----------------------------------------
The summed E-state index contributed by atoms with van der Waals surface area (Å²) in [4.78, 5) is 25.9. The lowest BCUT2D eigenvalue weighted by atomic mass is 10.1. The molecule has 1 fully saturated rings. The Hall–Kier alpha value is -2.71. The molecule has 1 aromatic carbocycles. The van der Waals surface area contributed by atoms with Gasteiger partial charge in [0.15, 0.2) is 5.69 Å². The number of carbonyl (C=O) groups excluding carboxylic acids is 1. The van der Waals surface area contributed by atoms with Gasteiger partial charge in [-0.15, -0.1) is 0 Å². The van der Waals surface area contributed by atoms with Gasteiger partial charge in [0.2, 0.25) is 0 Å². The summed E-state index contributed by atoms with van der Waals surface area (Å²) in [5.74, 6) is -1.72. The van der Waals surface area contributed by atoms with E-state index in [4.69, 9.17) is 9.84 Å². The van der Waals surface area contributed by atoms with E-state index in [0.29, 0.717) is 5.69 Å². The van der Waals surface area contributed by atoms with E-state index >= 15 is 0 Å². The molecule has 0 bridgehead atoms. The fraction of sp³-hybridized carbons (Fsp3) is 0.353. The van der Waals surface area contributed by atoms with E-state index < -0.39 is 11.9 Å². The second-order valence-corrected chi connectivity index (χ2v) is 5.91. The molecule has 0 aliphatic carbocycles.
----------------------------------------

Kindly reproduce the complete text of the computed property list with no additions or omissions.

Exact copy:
The summed E-state index contributed by atoms with van der Waals surface area (Å²) in [4.78, 5) is 25.9. The lowest BCUT2D eigenvalue weighted by atomic mass is 10.1. The molecule has 1 fully saturated rings. The Hall–Kier alpha value is -2.71. The molecule has 1 aromatic carbocycles. The van der Waals surface area contributed by atoms with Gasteiger partial charge in [0.15, 0.2) is 5.69 Å². The number of carbonyl (C=O) groups excluding carboxylic acids is 1. The van der Waals surface area contributed by atoms with Gasteiger partial charge in [-0.15, -0.1) is 0 Å². The van der Waals surface area contributed by atoms with Gasteiger partial charge in [0.2, 0.25) is 0 Å². The summed E-state index contributed by atoms with van der Waals surface area (Å²) in [5.74, 6) is -1.72. The van der Waals surface area contributed by atoms with E-state index in [4.69, 9.17) is 9.84 Å². The van der Waals surface area contributed by atoms with E-state index in [0.29, 0.717) is 5.69 Å². The van der Waals surface area contributed by atoms with E-state index >= 15 is 0 Å². The molecule has 0 bridgehead atoms. The fraction of sp³-hybridized carbons (Fsp3) is 0.353. The van der Waals surface area contributed by atoms with E-state index < -0.39 is 11.9 Å². The second-order valence-corrected chi connectivity index (χ2v) is 5.91. The molecule has 0 aliphatic carbocycles.